PBSB Celebrates Another Successful Year of Partnerships
A crowd, many dressed in red and black plaid, gathered at Breezy Point Resort's Marina II lakeside restaurant to celebrate another year of successful partnerships for the Paul Bunyan Scenic Byway Association. This nonprofit organization is driven by a group of volunteers whose purpose is to promote, protect and preserve this nationally-designated 54-mile driving route in northern Crow Wing County and southern Cass County. Byway supporters, members and guests attended the event and included Crow Wing County Commissioner Paul Thiede, Pequot Lakes Mayor Nancy Adams, representatives from both the Pine River Chamber and Brainerd Lakes Chamber, as well as dozens of residents, organizational representatives and business owners.
Though hundreds of businesses and individuals support the efforts of the Byway Association on an annual basis, a special award was presented to Ideal Township residents, Dave and Mary Badger, for their leadership role over the years at the Veterans Walking Trail and, specifically in 2009, for their creative solution to enhancing the Wetlands Walk along the Veteran’s Trail.Calling on the reliable support of the Sons of the American Legion and the Pequot Lakes American Legion, the Badgers devised a system to ward off plant overgrowth within the decking of the boardwalk, thereby minimizing insect issues for trail users.
A-Pine Restaurant owner, Rick Beyer, began the night speaking of his partnership with the Byway Association to promote Paul Bunyan. His businesses are on the Byway's driving route, and watching the success of the Byway Association's marketing efforts motivated him and his wife Leah to maximize their publicity efforts to tie to the legendary lumberjack brand.
Kathy Moore, a marketing consultant working with the Byway Association on a plan to develop long-term financial sustainability, spoke of the organization's aspirations to strengthen neighborhood bonds along the routes, between towns, among businesses and with other organizations. Moore also presented a summary of the first ever geocaching event in the region, Paul & Babe's GeoHunt, and offered it as an example of how working together, small communities can do big things.
Setting the stage for how to communicate the tangible effect of all of these area-wide partnerships, Brigid Tuck, a researcher at the University of Minnesota, working under a grant secured through the Paul Bunyan Scenic Byway Association and nearby Lake Country Scenic Byway, presented the results from year one of this project, showing among other things, that over the past 10 years, the Paul Bunyan Scenic Byway has brought in over $600,000 to the area and has created 7 jobs. The next step in year 2's work will result in the development of assessment tools that will be used to gauge the economic and social impact and significance of officiallydesignated scenic byways.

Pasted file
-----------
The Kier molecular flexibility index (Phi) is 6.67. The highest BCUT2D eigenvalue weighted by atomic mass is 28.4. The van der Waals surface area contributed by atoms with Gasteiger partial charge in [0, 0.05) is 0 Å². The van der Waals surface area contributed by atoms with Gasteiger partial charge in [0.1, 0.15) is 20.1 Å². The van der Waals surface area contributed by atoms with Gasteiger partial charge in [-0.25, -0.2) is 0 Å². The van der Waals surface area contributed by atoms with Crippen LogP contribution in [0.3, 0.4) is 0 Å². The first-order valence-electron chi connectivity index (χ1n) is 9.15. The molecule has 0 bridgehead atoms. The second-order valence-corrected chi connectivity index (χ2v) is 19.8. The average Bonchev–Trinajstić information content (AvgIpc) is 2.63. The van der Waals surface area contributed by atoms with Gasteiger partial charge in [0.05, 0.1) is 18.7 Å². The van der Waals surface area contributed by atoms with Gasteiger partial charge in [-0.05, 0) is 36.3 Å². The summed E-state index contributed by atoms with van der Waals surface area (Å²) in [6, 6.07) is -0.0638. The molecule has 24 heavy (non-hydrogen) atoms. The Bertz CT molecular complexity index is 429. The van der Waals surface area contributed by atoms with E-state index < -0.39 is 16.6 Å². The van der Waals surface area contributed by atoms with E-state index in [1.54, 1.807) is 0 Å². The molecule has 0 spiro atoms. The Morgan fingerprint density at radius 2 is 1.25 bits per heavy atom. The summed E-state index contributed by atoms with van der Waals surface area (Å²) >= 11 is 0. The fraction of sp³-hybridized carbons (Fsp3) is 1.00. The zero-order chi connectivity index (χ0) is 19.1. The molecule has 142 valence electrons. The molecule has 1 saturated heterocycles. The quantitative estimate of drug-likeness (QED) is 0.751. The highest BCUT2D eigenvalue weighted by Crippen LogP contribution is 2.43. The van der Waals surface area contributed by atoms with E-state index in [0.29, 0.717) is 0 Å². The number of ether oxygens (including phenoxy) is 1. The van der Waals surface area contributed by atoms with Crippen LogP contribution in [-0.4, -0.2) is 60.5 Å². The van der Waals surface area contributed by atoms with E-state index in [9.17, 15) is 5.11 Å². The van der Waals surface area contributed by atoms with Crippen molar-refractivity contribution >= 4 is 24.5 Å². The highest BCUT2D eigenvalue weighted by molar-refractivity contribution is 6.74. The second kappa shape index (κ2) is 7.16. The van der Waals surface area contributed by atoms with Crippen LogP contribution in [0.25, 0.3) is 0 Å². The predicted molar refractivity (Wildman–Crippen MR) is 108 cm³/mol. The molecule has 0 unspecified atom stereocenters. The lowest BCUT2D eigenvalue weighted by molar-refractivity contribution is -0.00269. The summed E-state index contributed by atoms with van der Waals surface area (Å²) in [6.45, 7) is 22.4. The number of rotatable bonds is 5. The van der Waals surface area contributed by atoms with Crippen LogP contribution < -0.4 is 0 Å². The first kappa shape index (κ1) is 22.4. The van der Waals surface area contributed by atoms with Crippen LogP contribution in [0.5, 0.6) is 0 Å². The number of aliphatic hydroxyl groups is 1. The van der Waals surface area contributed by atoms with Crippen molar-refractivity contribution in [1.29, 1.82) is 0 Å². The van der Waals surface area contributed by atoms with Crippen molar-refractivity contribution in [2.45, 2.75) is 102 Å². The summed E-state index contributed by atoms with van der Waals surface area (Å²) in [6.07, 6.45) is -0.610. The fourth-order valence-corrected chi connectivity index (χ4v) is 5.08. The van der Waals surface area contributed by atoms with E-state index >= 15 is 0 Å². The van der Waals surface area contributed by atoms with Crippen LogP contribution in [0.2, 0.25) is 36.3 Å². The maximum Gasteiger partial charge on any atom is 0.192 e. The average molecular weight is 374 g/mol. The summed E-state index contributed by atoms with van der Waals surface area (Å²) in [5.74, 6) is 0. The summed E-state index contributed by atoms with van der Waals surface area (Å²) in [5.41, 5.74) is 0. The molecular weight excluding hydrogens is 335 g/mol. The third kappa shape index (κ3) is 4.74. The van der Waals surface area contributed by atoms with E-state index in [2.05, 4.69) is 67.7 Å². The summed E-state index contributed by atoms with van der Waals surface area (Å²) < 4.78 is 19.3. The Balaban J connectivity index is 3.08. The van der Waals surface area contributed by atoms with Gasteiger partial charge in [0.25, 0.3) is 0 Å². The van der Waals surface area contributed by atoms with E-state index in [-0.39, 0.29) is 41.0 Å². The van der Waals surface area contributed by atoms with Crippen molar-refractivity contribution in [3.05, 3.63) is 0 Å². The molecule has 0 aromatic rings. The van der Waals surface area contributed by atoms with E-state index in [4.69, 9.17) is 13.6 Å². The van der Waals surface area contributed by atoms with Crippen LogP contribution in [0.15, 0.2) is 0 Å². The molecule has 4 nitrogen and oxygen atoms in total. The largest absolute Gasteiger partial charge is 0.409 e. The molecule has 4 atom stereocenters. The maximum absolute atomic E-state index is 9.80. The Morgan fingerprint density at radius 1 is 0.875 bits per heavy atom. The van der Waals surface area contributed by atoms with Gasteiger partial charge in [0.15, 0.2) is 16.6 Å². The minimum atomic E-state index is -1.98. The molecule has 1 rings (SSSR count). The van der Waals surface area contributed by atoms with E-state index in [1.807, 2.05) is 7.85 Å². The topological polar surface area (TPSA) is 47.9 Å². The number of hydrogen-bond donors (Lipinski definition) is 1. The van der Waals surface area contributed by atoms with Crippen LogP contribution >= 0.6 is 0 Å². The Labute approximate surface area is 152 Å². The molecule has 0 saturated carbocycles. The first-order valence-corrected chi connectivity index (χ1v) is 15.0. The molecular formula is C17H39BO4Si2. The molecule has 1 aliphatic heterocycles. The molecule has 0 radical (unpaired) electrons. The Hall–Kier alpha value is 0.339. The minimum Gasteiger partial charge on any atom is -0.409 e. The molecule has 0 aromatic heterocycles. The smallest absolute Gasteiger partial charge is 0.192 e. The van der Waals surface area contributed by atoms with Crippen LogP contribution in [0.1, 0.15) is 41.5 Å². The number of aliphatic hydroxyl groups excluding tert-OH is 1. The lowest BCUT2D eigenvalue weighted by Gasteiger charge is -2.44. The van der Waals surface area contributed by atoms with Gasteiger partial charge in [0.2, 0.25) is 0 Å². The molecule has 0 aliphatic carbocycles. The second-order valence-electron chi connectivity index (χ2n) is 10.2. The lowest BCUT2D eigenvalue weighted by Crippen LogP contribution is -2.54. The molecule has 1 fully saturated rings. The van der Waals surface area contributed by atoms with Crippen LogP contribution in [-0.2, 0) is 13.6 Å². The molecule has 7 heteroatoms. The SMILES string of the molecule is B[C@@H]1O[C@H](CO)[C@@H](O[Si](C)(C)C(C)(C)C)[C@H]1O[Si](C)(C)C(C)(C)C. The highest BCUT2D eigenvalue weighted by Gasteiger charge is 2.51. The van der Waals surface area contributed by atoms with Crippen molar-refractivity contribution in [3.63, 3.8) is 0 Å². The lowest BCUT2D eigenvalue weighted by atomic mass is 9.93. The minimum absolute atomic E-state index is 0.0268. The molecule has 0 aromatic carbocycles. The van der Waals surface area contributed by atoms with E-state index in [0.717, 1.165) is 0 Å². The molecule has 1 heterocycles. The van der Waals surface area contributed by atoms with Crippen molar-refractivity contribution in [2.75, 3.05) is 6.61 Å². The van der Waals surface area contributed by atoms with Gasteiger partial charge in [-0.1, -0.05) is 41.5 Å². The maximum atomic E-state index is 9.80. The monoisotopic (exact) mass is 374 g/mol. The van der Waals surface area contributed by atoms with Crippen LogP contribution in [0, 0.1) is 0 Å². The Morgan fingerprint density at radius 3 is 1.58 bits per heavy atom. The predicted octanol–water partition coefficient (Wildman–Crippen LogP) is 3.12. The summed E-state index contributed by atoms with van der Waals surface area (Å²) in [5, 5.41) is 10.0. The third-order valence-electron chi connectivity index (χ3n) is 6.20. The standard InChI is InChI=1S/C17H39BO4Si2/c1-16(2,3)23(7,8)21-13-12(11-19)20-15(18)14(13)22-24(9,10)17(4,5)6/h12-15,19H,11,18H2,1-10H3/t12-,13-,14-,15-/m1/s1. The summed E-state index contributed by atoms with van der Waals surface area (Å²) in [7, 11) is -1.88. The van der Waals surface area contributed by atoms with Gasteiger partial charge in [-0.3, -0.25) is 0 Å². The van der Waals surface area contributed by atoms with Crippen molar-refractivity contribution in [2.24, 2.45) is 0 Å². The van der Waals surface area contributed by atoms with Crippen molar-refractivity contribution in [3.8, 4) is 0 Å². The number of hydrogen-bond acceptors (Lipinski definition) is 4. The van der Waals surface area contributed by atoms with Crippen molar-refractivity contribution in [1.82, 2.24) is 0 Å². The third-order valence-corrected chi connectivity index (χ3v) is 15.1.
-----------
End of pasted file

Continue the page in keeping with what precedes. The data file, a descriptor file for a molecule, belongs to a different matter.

A highlight of the evening was the renewal of the Byway Association's existing partnership with the US Army Corps of Engineers. The partnership was solidified by the signing of a continuing contract between the Corps and the Byway Association, valid for the next ten years. The Byway Association utilizes an area within the Crosslake Corps' administrative building for a small office and an incredible open-to-the-public exhibit space saluting Paul Bunyan. A commemorative Tshirt, featuring the 'Paul Camps With the Corps' design by Pequot Lakes artist, Braden Palmer, was also unveiled to celebrate this mutually beneficial relationship. The Byway Association has plans to sell the shirts at the Corps campgrounds in the future.
Then, storyteller Mary Schmidt from Pierz, MN, offered a comical -- but historical look -- at clothing from Paul Bunyan's time to present. Mary has done several 'Dressing Paul Bunyan' presentations in the area over the years. She jokingly admonished the group, saying flannel and denim were modernizations of Paul's attire to fit our own comfort needs. His real clothing was wool. Mary received a standing ovation.
To wrap up the always entertaining evening, attendees developed new Paul Bunyan tales, a tradition at the Byway Association's annual dinner called "table tales." Door prizes were also given out, with one 'lucky winner' getting the traveling trophy, disguised as just another door prize. Winners from previous years have a whole year to come up with a few sentences or more to add to the continuing tall tale that accompanies the traveling trophy, a Billy Bass singing fish. Last year's winner was Paul Thiede. The 2009 winner was John Wetrosky.
The Paul Bunyan Scenic Byway Association is a 501(c)3 organization that works in conjunction with federal, state and local (county, city & township) governmental agencies and councils, as well as with other local non-profit organizations to strengthen the quality of life and visitor experience along the Byway’s route by promoting and enhancing the area’s resources and amenities that support economic vitality.
To make a tax-deductible charitable contribution to the Byway Association or to learn more, click here. (Photos courtesy Janice DuBois, Northland Press)